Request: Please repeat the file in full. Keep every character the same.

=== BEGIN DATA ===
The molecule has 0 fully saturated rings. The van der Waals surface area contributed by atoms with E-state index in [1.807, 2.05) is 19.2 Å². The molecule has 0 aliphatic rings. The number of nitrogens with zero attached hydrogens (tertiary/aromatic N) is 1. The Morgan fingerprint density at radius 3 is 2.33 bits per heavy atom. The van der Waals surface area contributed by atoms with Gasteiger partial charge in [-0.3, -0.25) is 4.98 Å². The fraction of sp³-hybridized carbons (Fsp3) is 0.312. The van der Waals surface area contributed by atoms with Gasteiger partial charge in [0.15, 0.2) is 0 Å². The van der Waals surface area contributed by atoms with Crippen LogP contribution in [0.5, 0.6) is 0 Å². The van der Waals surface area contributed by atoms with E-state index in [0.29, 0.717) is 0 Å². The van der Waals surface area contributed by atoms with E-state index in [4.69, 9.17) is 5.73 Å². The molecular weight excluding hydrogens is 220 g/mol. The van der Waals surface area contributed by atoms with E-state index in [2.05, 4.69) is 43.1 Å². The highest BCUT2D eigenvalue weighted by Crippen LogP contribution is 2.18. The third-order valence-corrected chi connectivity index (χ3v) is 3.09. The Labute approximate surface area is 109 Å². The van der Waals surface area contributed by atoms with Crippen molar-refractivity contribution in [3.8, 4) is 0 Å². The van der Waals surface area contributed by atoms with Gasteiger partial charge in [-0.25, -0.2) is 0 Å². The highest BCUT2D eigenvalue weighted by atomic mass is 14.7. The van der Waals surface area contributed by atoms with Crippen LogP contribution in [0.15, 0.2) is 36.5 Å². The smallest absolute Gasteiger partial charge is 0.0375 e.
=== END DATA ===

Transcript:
The molecule has 0 fully saturated rings. The van der Waals surface area contributed by atoms with E-state index in [1.807, 2.05) is 19.2 Å². The molecule has 0 aliphatic rings. The number of nitrogens with zero attached hydrogens (tertiary/aromatic N) is 1. The Morgan fingerprint density at radius 3 is 2.33 bits per heavy atom. The van der Waals surface area contributed by atoms with Gasteiger partial charge in [-0.3, -0.25) is 4.98 Å². The fraction of sp³-hybridized carbons (Fsp3) is 0.312. The van der Waals surface area contributed by atoms with Gasteiger partial charge in [0.15, 0.2) is 0 Å². The van der Waals surface area contributed by atoms with Crippen LogP contribution in [0.5, 0.6) is 0 Å². The van der Waals surface area contributed by atoms with E-state index in [0.29, 0.717) is 0 Å². The van der Waals surface area contributed by atoms with E-state index in [4.69, 9.17) is 5.73 Å². The molecular weight excluding hydrogens is 220 g/mol. The van der Waals surface area contributed by atoms with E-state index in [2.05, 4.69) is 43.1 Å². The highest BCUT2D eigenvalue weighted by Crippen LogP contribution is 2.18. The third-order valence-corrected chi connectivity index (χ3v) is 3.09. The Labute approximate surface area is 109 Å². The van der Waals surface area contributed by atoms with Crippen molar-refractivity contribution in [3.8, 4) is 0 Å². The van der Waals surface area contributed by atoms with Gasteiger partial charge in [-0.25, -0.2) is 0 Å². The highest BCUT2D eigenvalue weighted by atomic mass is 14.7. The van der Waals surface area contributed by atoms with Crippen LogP contribution in [0.15, 0.2) is 36.5 Å². The smallest absolute Gasteiger partial charge is 0.0375 e.